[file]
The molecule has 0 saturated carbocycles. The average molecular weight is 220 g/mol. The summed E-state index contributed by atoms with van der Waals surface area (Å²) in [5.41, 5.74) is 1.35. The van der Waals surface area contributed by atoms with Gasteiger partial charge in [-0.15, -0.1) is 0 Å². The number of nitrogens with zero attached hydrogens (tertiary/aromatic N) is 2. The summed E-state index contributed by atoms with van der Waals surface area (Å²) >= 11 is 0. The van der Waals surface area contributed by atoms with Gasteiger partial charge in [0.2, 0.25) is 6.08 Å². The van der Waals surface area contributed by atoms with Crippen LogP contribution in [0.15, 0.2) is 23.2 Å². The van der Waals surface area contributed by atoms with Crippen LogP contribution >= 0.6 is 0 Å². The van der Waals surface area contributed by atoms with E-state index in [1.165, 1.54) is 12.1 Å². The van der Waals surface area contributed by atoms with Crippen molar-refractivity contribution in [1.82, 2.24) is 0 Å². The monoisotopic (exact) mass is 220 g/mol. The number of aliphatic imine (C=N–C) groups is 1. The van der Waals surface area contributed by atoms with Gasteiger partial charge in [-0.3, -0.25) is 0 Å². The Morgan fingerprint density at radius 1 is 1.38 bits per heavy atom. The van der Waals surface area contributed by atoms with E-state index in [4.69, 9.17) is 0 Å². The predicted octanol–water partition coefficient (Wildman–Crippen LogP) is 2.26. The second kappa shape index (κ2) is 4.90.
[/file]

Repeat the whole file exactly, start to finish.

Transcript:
The molecule has 0 saturated carbocycles. The average molecular weight is 220 g/mol. The summed E-state index contributed by atoms with van der Waals surface area (Å²) in [5.41, 5.74) is 1.35. The van der Waals surface area contributed by atoms with Gasteiger partial charge in [-0.15, -0.1) is 0 Å². The number of nitrogens with zero attached hydrogens (tertiary/aromatic N) is 2. The summed E-state index contributed by atoms with van der Waals surface area (Å²) >= 11 is 0. The van der Waals surface area contributed by atoms with Gasteiger partial charge in [0.2, 0.25) is 6.08 Å². The van der Waals surface area contributed by atoms with Crippen LogP contribution in [0.15, 0.2) is 23.2 Å². The van der Waals surface area contributed by atoms with Crippen LogP contribution >= 0.6 is 0 Å². The van der Waals surface area contributed by atoms with E-state index in [1.165, 1.54) is 12.1 Å². The van der Waals surface area contributed by atoms with Crippen molar-refractivity contribution in [1.82, 2.24) is 0 Å². The monoisotopic (exact) mass is 220 g/mol. The number of aliphatic imine (C=N–C) groups is 1. The van der Waals surface area contributed by atoms with Gasteiger partial charge in [-0.3, -0.25) is 0 Å². The Morgan fingerprint density at radius 1 is 1.38 bits per heavy atom. The van der Waals surface area contributed by atoms with E-state index in [4.69, 9.17) is 0 Å². The predicted octanol–water partition coefficient (Wildman–Crippen LogP) is 2.26. The second kappa shape index (κ2) is 4.90.